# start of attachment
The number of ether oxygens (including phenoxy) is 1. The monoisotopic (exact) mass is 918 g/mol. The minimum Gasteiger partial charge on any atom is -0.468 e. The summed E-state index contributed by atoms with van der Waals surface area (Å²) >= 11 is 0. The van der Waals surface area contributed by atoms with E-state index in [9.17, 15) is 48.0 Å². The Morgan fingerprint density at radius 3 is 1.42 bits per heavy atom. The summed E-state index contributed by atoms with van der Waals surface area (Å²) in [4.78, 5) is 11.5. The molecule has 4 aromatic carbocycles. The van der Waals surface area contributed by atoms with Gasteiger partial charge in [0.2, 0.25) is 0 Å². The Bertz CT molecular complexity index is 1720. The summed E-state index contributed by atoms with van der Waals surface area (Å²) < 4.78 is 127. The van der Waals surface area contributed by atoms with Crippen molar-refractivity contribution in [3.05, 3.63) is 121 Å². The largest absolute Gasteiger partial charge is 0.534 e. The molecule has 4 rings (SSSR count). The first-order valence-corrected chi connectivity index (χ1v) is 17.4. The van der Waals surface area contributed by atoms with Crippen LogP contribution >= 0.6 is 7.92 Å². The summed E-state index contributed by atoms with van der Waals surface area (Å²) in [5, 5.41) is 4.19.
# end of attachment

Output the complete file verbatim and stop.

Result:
The number of ether oxygens (including phenoxy) is 1. The monoisotopic (exact) mass is 918 g/mol. The minimum Gasteiger partial charge on any atom is -0.468 e. The summed E-state index contributed by atoms with van der Waals surface area (Å²) >= 11 is 0. The van der Waals surface area contributed by atoms with E-state index in [9.17, 15) is 48.0 Å². The Morgan fingerprint density at radius 3 is 1.42 bits per heavy atom. The summed E-state index contributed by atoms with van der Waals surface area (Å²) in [4.78, 5) is 11.5. The molecule has 4 aromatic carbocycles. The van der Waals surface area contributed by atoms with Gasteiger partial charge in [0.2, 0.25) is 0 Å². The Bertz CT molecular complexity index is 1720. The summed E-state index contributed by atoms with van der Waals surface area (Å²) < 4.78 is 127. The van der Waals surface area contributed by atoms with Crippen molar-refractivity contribution in [3.05, 3.63) is 121 Å². The largest absolute Gasteiger partial charge is 0.534 e. The molecule has 4 rings (SSSR count). The first-order valence-corrected chi connectivity index (χ1v) is 17.4. The van der Waals surface area contributed by atoms with Crippen LogP contribution >= 0.6 is 7.92 Å². The summed E-state index contributed by atoms with van der Waals surface area (Å²) in [5, 5.41) is 4.19.